In two words — slow down. Think of cultivating awe like seeing a gorgeous vista. It’s impossible to take in the scenery when speeding down the highway at 75 miles per hour. You experience much more when you slow down and stroll.
However, slowing down is much easier said than done, especially in a society that values speed and progress above all else. How can you learn to relax and find how awe triggers life’s purpose? The following activities can help.
How to Evoke Awe to Trigger Your Life’s Purpose
These six activities can help you slow down, inspire awe and discover your life’s purpose.
1. Turn to Nature
Humanity rose to life amid green, growing things, not concrete and steel. Multiple studies show the healing power of nature for your body and mind. Spending more time in it can trigger awe and help you find your purpose.
Go to your favorite natural spot and simply be. Observe the clouds crossing the sky or marvel at the organization of ants on their hills. If you hike, let your legs wander freely instead of trying to set a new fitness record on your Apple watch.
2. Ride the Wayback Machine
What did you love most as a child? Doing it as an adult can show you how awe triggers life’s purpose.
Perhaps you couldn’t get enough of training your dolls. Could you seek a degree in teaching, or offer adult education classes through your local library or parks and recreation department? If you couldn’t get enough of boats, perhaps your destiny lies at sea on a cruise ship or hauling in a healthy catch.
3. Consult With Others
You probably heard plenty of lectures on “what you should do when you grow up” as a child. However, humans are naturally social and others can often see clues to your life’s purpose you may overlook.
Ask those close to you what they think you’re good at and what they could see you doing. How does their vision mesh with yours? If they mention something inspiring, put your heads together and brainstorm a way to make it a reality.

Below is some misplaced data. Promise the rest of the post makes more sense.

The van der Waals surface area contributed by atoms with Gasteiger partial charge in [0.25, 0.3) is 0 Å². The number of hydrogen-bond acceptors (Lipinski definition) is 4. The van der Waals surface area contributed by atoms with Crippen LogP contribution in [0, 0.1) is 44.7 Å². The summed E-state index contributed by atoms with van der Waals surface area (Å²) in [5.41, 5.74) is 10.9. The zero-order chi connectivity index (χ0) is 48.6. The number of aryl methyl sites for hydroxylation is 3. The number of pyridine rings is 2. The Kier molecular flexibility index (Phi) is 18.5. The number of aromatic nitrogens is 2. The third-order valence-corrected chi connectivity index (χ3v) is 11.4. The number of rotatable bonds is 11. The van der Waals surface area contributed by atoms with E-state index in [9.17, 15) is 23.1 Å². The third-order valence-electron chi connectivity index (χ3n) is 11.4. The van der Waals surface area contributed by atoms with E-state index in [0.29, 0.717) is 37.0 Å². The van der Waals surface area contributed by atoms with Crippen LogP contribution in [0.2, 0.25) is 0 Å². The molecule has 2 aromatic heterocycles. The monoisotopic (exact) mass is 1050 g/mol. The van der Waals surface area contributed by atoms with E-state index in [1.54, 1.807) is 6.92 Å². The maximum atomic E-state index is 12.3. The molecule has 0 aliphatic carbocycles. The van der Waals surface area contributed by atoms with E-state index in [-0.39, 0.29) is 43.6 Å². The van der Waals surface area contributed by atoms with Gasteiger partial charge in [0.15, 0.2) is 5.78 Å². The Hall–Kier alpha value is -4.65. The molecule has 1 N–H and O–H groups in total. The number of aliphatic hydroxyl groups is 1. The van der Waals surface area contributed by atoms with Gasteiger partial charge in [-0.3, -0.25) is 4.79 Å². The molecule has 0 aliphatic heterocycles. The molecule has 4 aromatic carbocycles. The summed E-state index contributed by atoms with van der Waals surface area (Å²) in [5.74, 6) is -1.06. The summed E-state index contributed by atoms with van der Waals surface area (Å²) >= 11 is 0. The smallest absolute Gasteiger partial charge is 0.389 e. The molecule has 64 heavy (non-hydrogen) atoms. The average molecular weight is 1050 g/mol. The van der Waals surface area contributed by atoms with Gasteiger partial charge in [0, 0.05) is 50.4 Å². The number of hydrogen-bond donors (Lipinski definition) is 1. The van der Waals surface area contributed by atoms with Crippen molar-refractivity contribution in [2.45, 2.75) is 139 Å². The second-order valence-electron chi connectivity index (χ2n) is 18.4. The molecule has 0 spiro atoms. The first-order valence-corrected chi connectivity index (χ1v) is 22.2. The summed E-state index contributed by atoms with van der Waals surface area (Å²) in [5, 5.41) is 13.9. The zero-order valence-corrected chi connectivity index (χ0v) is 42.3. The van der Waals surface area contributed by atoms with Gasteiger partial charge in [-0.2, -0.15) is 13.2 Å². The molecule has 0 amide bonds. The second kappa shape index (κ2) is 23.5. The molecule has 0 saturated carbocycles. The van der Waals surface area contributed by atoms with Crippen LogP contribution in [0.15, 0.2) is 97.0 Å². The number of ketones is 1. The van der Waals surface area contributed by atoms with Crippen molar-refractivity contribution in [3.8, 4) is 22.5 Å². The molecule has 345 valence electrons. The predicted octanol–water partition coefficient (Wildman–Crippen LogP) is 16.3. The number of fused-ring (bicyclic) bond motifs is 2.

4. Engage in Your Hobbies
Hobbies are often clues to your passions and purpose in life. They’re what you would do if you didn’t have to worry about money, but is there any way to make them profitable?
You don’t have to monetize your hobbies to have them fit your life’s purpose. However, many people find they lack the time to pursue their passions when working full-time, so siphoning them into a meaningful career can bring you great happiness and satisfaction.
5. Follow the Love
Most everyone experiences positive emotions. Where does your heart lie?
Marveling at love’s existence can demonstrate how awe triggers life’s purpose like few other things. Think of someone you care about deeply — it might even be a pet. How do you explain the connection between you? Your relationships are often what make life worth living, and learning how to best serve those you love can fill you with a sense of purpose.
6. Go Deep
Spend time in meditation each day. It need not be long — many first-time meditators find a single minute feels like hours.
Observe your breath. You inhale, experiencing a brief pause before each exhale. Isn’t it remarkable how you must completely let go of your last breath before enjoying the next? Yet, the next breath inevitably follows. What insights does this give you into the nature of creation? What mysteries does the simple act of breathing reveal?
You will find through meditation that the greatest insights often come when you try to think of nothing. What does this apparent contradiction reveal about reality’s nature? Listen without hearing.
Awe is an often overlooked emotional state. However, experiencing it can trigger your life’s purpose.
The activities above can help you cultivate awe, and uncover your purpose and meaning in life. Slow down, take in all the magic and mystery of life and decide what role you want to play in greater creation.
by Beth Rush • Managing Editor at Body+Mind